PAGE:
It is clear that inactivation of PTEN is a major contributor to the evolution of hormone-refractory prostate cancer. The function of PTEN as a tumor suppressor is most closely linked to its activity as a lipid phosphatase (Maehama and Dixon, 1998) and hence its ability to attenuate signaling through the phosphoinositide 3-kinase pathway. In the initial funding period our work focused on the role of PTEN as a cell-cycle regulator. Here,we showed that the PTEN lipid phosphatase activity and regulation of Akt was essential for PTEN to arrest cells in G1 (Ramaswamy et al., 1999). Elegant genetic studies placing PTEN in the dauer pathway in C.elegans led us to ask whether human FOXO homologues of daf-16, might play a role in PTEN-mediate tumor suppression. Indeed, we found that Foxol is constitutively inactivated in PTEN null cells and its reconstitution is sufficient to reverse the transformed phenotype of PTEN-null cancer cell lines (Nakamura et al., 2000). Surprisingly, we found that this Foxol activity did not require binding to an insulin-response element and instead was associated with the ability of FOX01 to inhibit cyclin D1 and D2 transcription (Ramaswamy et al., 2002). Preliminary data strongly suggest that FOX01 can act as a transcriptional repressor through interactions with the proto-oncogene SKI and that this activity is linked to its ability to induce a cell-cycle arrest and suppress tumor growth. Based on this data we propose in specific Aim 1:1. To test the hypothesis that a repressor complex mediates the cell-cycle regulatory properties of FOXO1- During the original grant period we were the first group to demonstrate that PTEN is phosphorylated on residues within the C-terminal 'tail'and that these phosphorylation events appear to regulate PTEN stability. Moreover, we showed that the unphosphorylated form of PTEN is found in a more open conformation, associates with a high molecular weight complex, and is more active in biological assays. Based on this data we proposed a model whereby the majority of cellular PTEN is phosphorylated and in a relatively inactive state, upon dephosphorylation PTEN can then enter a so-called PTEN-associated complex (PAC) (Vazquez et al., 2001). In this context PTEN is more active yet subjected to degradation. Data from other labs have been entirely consistent with this model, yet an understanding of the mechanism through which phosphorylation regulates PTEN, the localization of the unphosphorylated forms of PTEN, and the nature of the PAC remain obscure. Based on this data we propose in specific aims 2 and 3: 2. To generate antibody reagents that selectively recognizes unphosphorylated PTEN. 3. To purify and identify proteins in the PTEN associated complex (PAC).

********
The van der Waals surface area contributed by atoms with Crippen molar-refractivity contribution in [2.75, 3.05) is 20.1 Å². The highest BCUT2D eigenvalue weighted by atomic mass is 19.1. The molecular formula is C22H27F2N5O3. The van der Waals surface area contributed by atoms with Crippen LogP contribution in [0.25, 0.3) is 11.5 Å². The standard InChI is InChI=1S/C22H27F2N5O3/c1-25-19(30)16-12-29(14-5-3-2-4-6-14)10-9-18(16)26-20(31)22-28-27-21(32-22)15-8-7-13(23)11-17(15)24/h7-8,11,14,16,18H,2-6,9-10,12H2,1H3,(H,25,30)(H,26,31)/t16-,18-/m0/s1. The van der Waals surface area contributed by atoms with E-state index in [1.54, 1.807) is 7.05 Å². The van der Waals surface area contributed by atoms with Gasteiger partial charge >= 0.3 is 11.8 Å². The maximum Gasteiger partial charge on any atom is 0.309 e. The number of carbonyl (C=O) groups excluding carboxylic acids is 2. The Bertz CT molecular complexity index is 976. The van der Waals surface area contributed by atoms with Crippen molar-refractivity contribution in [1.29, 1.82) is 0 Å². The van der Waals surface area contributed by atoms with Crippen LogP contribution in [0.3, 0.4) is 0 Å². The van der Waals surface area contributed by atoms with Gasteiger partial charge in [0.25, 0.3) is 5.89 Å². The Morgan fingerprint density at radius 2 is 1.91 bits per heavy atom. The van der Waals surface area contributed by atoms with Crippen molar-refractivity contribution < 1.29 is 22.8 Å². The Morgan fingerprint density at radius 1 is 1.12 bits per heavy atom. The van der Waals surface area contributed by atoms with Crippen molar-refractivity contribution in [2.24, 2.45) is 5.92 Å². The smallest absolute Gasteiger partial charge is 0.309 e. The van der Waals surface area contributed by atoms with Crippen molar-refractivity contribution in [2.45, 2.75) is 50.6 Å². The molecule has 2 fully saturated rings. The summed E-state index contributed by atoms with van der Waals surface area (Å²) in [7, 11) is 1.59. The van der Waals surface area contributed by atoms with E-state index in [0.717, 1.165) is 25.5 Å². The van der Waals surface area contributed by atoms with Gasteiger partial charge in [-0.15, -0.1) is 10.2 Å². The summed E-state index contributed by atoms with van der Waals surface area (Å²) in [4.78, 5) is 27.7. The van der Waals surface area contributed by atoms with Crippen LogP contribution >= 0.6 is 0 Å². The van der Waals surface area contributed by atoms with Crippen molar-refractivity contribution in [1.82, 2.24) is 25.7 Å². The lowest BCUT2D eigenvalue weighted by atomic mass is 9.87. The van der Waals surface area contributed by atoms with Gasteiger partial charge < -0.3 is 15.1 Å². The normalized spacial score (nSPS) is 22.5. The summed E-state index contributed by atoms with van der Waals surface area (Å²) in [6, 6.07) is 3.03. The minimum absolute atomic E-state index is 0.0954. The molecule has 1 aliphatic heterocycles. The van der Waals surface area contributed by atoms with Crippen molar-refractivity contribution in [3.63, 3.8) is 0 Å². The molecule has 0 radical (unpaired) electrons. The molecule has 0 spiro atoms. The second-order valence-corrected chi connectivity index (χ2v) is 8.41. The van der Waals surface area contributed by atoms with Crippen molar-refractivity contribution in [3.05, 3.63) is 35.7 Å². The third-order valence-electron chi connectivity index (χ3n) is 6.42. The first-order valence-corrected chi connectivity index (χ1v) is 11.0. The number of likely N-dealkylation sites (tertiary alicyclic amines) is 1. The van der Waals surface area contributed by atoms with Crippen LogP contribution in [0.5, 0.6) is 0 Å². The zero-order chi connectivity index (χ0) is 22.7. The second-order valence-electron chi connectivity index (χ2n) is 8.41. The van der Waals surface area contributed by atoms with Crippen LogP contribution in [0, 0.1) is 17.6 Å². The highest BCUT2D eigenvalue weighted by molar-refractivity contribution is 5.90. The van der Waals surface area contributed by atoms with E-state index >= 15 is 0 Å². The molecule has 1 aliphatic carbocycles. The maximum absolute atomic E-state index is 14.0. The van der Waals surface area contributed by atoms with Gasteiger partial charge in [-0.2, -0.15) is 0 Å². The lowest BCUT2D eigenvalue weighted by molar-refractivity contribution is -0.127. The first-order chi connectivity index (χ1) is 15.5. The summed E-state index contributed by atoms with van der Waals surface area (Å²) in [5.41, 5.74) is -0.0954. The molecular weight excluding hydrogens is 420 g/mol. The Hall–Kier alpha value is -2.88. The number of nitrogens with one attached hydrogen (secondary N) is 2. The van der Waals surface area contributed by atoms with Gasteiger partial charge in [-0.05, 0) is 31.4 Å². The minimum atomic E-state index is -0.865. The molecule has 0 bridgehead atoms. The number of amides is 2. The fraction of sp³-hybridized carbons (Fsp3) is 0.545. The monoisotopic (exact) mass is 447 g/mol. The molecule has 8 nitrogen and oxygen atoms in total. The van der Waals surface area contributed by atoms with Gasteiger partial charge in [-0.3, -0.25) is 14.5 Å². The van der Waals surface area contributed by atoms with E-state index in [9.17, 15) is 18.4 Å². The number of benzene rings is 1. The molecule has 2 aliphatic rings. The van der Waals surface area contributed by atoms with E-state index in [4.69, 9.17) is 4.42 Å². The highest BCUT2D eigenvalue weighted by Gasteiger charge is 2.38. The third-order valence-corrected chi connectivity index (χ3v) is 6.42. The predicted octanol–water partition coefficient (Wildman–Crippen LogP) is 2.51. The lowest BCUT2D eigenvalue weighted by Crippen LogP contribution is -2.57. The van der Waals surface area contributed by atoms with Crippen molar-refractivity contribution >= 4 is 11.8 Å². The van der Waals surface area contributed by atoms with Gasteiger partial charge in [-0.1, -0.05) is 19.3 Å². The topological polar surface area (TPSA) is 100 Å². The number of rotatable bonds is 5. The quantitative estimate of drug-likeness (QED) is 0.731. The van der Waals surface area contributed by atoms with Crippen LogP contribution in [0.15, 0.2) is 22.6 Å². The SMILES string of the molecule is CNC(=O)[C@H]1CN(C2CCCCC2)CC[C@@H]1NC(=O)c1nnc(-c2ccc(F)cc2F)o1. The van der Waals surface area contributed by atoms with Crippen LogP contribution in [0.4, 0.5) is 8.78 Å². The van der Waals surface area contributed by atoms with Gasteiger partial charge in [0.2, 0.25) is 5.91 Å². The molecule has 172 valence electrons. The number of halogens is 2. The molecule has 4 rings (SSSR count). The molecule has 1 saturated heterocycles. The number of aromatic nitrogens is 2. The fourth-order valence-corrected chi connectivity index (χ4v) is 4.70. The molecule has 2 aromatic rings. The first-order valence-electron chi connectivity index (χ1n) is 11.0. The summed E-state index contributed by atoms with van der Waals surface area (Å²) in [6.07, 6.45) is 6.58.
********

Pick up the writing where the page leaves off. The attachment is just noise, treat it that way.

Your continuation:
National Institute of Health (NIH)
National Cancer Institute (NCI)
Research Project (R01)
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Cancer Molecular Pathobiology Study Section (CAMP)
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Ault, Grace S
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Dana-Farber Cancer Institute
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Robinson, Dan; Van Allen, Eliezer M; Wu, Yi-Mi et al. (2015) Integrative clinical genomics of advanced prostate cancer. Cell 161:1215-1228
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Ramaswamy, Shivapriya; Nakamura, Noriaki; Sansal, Isabelle et al. (2002) A novel mechanism of gene regulation and tumor suppression by the transcription factor FKHR. Cancer Cell 2:81-91
Nakamura, N; Ramaswamy, S; Vazquez, F et al. (2000) Forkhead transcription factors are critical effectors of cell death and cell cycle arrest downstream of PTEN. Mol Cell Biol 20:8969-82